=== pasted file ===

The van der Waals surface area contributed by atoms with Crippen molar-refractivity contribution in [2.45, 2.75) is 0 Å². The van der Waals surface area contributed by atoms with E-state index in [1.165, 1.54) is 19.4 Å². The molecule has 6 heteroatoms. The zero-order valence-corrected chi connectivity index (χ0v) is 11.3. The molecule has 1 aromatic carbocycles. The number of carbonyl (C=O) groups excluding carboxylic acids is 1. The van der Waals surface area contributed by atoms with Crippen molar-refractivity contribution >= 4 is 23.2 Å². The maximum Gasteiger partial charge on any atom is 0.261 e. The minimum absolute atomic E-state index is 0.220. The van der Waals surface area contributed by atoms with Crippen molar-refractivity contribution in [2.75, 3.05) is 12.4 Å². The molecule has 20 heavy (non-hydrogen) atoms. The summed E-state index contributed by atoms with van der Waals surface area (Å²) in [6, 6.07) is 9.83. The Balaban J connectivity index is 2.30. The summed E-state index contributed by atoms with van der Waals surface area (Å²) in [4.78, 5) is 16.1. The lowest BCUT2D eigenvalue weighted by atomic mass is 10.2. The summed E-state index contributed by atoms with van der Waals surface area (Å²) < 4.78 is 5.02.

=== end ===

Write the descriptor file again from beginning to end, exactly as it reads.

The van der Waals surface area contributed by atoms with Crippen molar-refractivity contribution in [2.45, 2.75) is 0 Å². The van der Waals surface area contributed by atoms with E-state index in [1.165, 1.54) is 19.4 Å². The molecule has 6 heteroatoms. The zero-order valence-corrected chi connectivity index (χ0v) is 11.3. The molecule has 1 aromatic carbocycles. The number of carbonyl (C=O) groups excluding carboxylic acids is 1. The van der Waals surface area contributed by atoms with Crippen molar-refractivity contribution >= 4 is 23.2 Å². The maximum Gasteiger partial charge on any atom is 0.261 e. The minimum absolute atomic E-state index is 0.220. The van der Waals surface area contributed by atoms with Crippen molar-refractivity contribution in [2.75, 3.05) is 12.4 Å². The molecule has 20 heavy (non-hydrogen) atoms. The summed E-state index contributed by atoms with van der Waals surface area (Å²) in [6, 6.07) is 9.83. The Balaban J connectivity index is 2.30. The summed E-state index contributed by atoms with van der Waals surface area (Å²) in [4.78, 5) is 16.1. The lowest BCUT2D eigenvalue weighted by atomic mass is 10.2. The summed E-state index contributed by atoms with van der Waals surface area (Å²) < 4.78 is 5.02.